Scrambling for funds for my social enterprise

Starting a social enterprise is becoming increasingly common in Australia, particularly among young entrepreneurs looking to make their mark alongside the corporate giants of the world.

 

Daniel Flynn, founder and managing director of Thankyou Water, didn’t always dream of making the world a better place. But after realising the full extent of the world’s water crisis, Flynn decided to enter the social enterprise sector.

 

Thankyou Water, founded in August 2008, uses its profits from the sale of bottled water to fund safe water projects in developing nations.

 

To date, the business has funded 52 projects in Cambodia, Myanmar, Uganda, Sir Lanka, Kenya and Timor-Leste, assisting more than 33,000 people.

 

Earlier this year, Flynn was named Victorian Young Achiever of the Year. While Flynn has a very clear vision for Thankyou Water, he admits it was a struggle to secure funding for it.

 

“Back when I was 19 years old, which was about five years ago, I was going into first-year uni and discovered the world water crisis – 900 million people don’t have access to clean water,” Flynn told StartupSmart.

 

“Four-and-a-half thousand kids die every day from waterborne diseases… [Meanwhile,] we spend $600 million here in Australia on bottled water.

 

“I didn’t know what [the solution] looked like, but what if I could be part of that? That’s where the inspiration came from.”

 

Flynn knew he needed funds to get the idea off the ground. Unfortunately, investors weren’t keen to get on board.

 

“We wanted to set up a social enterprise, which basically is a business but doesn’t have shareholders, so it’s very hard to attract capital. The moment you take that away from it, you shut down many opportunities,” he says.

 

“We want to give the profit away and we’re not letting people make money off it. Everyone said, ‘You guys are crazy’.”

 

Thankyou Water needed $250,000 to get up and running – $100,000 for its first product run and $150,000 to attain a unique bottle mould.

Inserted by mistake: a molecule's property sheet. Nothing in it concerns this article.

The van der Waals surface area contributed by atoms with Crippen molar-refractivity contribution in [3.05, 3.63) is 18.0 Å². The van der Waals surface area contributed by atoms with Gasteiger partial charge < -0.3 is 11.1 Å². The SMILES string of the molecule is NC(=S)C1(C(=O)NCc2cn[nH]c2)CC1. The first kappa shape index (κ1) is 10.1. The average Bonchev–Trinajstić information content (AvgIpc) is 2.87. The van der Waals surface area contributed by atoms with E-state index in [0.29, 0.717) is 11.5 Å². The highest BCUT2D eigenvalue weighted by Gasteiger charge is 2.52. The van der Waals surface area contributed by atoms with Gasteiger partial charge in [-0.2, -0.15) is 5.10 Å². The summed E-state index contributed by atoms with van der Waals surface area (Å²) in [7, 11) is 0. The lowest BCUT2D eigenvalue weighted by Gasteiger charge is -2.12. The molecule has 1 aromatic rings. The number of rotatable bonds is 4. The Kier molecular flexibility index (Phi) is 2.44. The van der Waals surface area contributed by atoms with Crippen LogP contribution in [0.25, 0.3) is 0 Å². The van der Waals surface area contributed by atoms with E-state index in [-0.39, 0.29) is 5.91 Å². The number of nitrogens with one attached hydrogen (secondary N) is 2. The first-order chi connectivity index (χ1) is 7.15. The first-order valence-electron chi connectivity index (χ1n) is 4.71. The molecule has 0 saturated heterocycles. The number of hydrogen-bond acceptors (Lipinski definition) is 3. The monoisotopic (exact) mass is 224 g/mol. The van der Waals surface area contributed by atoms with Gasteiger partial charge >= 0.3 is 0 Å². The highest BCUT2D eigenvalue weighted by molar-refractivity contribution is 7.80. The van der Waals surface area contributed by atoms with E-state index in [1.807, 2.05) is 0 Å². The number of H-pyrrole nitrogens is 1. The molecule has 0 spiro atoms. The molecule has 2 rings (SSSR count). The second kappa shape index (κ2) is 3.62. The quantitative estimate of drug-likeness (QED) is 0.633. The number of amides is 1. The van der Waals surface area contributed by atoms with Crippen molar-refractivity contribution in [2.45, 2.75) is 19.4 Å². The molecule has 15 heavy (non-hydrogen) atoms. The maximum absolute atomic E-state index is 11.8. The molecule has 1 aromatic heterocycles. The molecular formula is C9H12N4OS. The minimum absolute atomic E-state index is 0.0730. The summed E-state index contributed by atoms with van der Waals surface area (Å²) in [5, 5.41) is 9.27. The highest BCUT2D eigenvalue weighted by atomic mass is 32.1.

While the business was unable to attain funding from investors, it managed to strike a deal with Visy, which offers packaging, paper, recycling and clean energy solutions.

 

“When we met with Visy, they gave us 30,000 bottles and also had the shape of a bottle mould no one else was using at the time, and they said, ‘You can have that’,” Flynn says.

 

“It didn’t solve all our problems. I remember we landed our first big break a month or two after and had to deal with a group called the Metro Beverage Company.

 

“They’re a big deal and when we met with them it was a 10-minute pitch and it turned into an hour-and-a-half meeting. They made their first order for 50,000 bottles.

 

“We had this sinking feeling of, Oh crap – we’ve overcommitted. We hadn’t registered the company, we hadn’t trademarked.

 

“The last thing we thought was someone would order straightaway. I remember adding up those costs and we needed 20 grand in real cash – money we can use to pay bills and get the company off the ground.”

 

Desperate to secure some working capital, Flynn met with an anonymous angel investor.

 

“The first time we met, we got nothing. The second time, he just couldn’t believe it. He said, ‘Where’s all this money coming from?’ I looked at him and said, ‘We don’t have any’,” he says.

 

“He and his business partner came back to us and said, ‘We’re so impressed’. They wrote us a cheque for 20 grand, which was a gift. It wasn’t a loan and it wasn’t an investment.

 

“When you have momentum, it changes everything. What that business guy saw in our business the second time was momentum.”

 

Thankyou Water has gained even more momentum since then, growing to a team of 12 and partnering with more than 3000 stockists nationwide.

 

“We’ve had some pretty significant growth in the last year and a half… It took us three years to help just over 5000 people get access to safe water. A year and a half on, we’ve helped 33,500 people,” Flynn says.

 

“From a bottle point of view, at the three-year mark one million bottles were sold and, a year and a half later, it’s about to hit six million.”

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